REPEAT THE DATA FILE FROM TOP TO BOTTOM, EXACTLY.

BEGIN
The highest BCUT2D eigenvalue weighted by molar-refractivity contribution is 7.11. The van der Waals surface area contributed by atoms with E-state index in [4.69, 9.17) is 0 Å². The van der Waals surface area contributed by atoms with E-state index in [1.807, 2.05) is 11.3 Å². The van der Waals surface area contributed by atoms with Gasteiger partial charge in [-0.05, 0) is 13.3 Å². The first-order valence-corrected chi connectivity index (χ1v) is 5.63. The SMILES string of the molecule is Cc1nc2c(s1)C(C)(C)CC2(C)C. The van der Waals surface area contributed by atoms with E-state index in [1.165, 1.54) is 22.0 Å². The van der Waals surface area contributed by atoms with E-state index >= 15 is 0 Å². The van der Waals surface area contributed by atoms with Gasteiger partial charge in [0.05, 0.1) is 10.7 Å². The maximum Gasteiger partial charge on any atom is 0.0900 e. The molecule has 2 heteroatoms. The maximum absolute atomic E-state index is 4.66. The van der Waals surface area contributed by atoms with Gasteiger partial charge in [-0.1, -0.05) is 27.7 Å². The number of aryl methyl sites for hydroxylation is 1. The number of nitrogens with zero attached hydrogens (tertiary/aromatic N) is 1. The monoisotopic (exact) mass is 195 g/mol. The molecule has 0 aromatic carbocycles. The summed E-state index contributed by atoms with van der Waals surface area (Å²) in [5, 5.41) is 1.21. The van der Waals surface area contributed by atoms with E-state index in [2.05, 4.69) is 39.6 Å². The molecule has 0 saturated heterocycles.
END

The highest BCUT2D eigenvalue weighted by molar-refractivity contribution is 7.11. The van der Waals surface area contributed by atoms with E-state index in [4.69, 9.17) is 0 Å². The van der Waals surface area contributed by atoms with E-state index in [1.807, 2.05) is 11.3 Å². The van der Waals surface area contributed by atoms with Gasteiger partial charge in [-0.05, 0) is 13.3 Å². The first-order valence-corrected chi connectivity index (χ1v) is 5.63. The SMILES string of the molecule is Cc1nc2c(s1)C(C)(C)CC2(C)C. The van der Waals surface area contributed by atoms with E-state index in [1.165, 1.54) is 22.0 Å². The van der Waals surface area contributed by atoms with E-state index >= 15 is 0 Å². The van der Waals surface area contributed by atoms with Gasteiger partial charge in [0.05, 0.1) is 10.7 Å². The maximum Gasteiger partial charge on any atom is 0.0900 e. The molecule has 2 heteroatoms. The maximum absolute atomic E-state index is 4.66. The van der Waals surface area contributed by atoms with Gasteiger partial charge in [-0.1, -0.05) is 27.7 Å². The number of aryl methyl sites for hydroxylation is 1. The number of nitrogens with zero attached hydrogens (tertiary/aromatic N) is 1. The monoisotopic (exact) mass is 195 g/mol. The molecule has 0 aromatic carbocycles. The summed E-state index contributed by atoms with van der Waals surface area (Å²) in [5, 5.41) is 1.21. The van der Waals surface area contributed by atoms with E-state index in [2.05, 4.69) is 39.6 Å². The molecule has 0 saturated heterocycles.